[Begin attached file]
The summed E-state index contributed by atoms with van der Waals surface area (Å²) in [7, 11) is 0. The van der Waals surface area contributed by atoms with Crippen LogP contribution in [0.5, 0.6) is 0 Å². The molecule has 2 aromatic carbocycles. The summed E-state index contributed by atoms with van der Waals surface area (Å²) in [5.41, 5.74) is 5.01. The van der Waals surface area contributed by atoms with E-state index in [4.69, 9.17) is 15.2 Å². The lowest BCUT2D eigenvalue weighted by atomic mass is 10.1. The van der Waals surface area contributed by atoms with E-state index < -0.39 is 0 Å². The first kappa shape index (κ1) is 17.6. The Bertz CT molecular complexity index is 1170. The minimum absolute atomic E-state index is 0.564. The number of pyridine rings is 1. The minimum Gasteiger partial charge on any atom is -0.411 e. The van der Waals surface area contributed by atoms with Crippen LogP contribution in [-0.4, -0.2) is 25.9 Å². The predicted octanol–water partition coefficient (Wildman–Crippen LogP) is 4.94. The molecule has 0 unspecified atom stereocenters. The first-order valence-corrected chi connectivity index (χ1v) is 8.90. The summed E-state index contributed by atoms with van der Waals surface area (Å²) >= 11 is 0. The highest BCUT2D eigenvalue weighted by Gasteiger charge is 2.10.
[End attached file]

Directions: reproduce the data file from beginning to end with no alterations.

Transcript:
The summed E-state index contributed by atoms with van der Waals surface area (Å²) in [7, 11) is 0. The van der Waals surface area contributed by atoms with Crippen LogP contribution in [0.5, 0.6) is 0 Å². The molecule has 2 aromatic carbocycles. The summed E-state index contributed by atoms with van der Waals surface area (Å²) in [5.41, 5.74) is 5.01. The van der Waals surface area contributed by atoms with E-state index in [4.69, 9.17) is 15.2 Å². The lowest BCUT2D eigenvalue weighted by atomic mass is 10.1. The van der Waals surface area contributed by atoms with E-state index < -0.39 is 0 Å². The first kappa shape index (κ1) is 17.6. The Bertz CT molecular complexity index is 1170. The minimum absolute atomic E-state index is 0.564. The number of pyridine rings is 1. The minimum Gasteiger partial charge on any atom is -0.411 e. The van der Waals surface area contributed by atoms with Crippen LogP contribution in [-0.4, -0.2) is 25.9 Å². The predicted octanol–water partition coefficient (Wildman–Crippen LogP) is 4.94. The molecule has 0 unspecified atom stereocenters. The first-order valence-corrected chi connectivity index (χ1v) is 8.90. The summed E-state index contributed by atoms with van der Waals surface area (Å²) >= 11 is 0. The highest BCUT2D eigenvalue weighted by Gasteiger charge is 2.10.